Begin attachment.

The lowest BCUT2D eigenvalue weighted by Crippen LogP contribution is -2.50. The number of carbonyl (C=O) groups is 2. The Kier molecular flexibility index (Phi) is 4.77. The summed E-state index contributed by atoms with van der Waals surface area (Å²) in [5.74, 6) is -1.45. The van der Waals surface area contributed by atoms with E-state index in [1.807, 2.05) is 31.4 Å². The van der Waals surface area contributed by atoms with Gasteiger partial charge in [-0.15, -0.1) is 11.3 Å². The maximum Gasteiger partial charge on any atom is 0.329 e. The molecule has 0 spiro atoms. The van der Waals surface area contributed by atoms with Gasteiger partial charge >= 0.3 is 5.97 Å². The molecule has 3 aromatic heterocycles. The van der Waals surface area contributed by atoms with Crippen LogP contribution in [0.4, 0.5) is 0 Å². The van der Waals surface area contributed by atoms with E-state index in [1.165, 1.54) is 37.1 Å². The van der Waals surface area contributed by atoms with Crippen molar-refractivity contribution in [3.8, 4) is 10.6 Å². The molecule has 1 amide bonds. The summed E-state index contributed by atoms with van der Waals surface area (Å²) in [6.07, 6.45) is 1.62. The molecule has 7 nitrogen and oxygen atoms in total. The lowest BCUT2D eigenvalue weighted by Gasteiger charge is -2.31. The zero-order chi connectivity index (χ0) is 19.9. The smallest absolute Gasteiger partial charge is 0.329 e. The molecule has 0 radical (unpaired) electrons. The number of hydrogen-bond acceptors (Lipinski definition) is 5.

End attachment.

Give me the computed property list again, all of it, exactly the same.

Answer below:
The lowest BCUT2D eigenvalue weighted by Crippen LogP contribution is -2.50. The number of carbonyl (C=O) groups is 2. The Kier molecular flexibility index (Phi) is 4.77. The summed E-state index contributed by atoms with van der Waals surface area (Å²) in [5.74, 6) is -1.45. The van der Waals surface area contributed by atoms with E-state index in [1.807, 2.05) is 31.4 Å². The van der Waals surface area contributed by atoms with Gasteiger partial charge in [-0.15, -0.1) is 11.3 Å². The maximum Gasteiger partial charge on any atom is 0.329 e. The molecule has 0 spiro atoms. The van der Waals surface area contributed by atoms with Gasteiger partial charge >= 0.3 is 5.97 Å². The molecule has 3 aromatic heterocycles. The van der Waals surface area contributed by atoms with Crippen LogP contribution in [0.4, 0.5) is 0 Å². The van der Waals surface area contributed by atoms with E-state index in [1.165, 1.54) is 37.1 Å². The van der Waals surface area contributed by atoms with Crippen molar-refractivity contribution in [3.8, 4) is 10.6 Å². The molecule has 1 amide bonds. The summed E-state index contributed by atoms with van der Waals surface area (Å²) in [6.07, 6.45) is 1.62. The molecule has 7 nitrogen and oxygen atoms in total. The lowest BCUT2D eigenvalue weighted by Gasteiger charge is -2.31. The zero-order chi connectivity index (χ0) is 19.9. The smallest absolute Gasteiger partial charge is 0.329 e. The molecule has 0 radical (unpaired) electrons. The number of hydrogen-bond acceptors (Lipinski definition) is 5.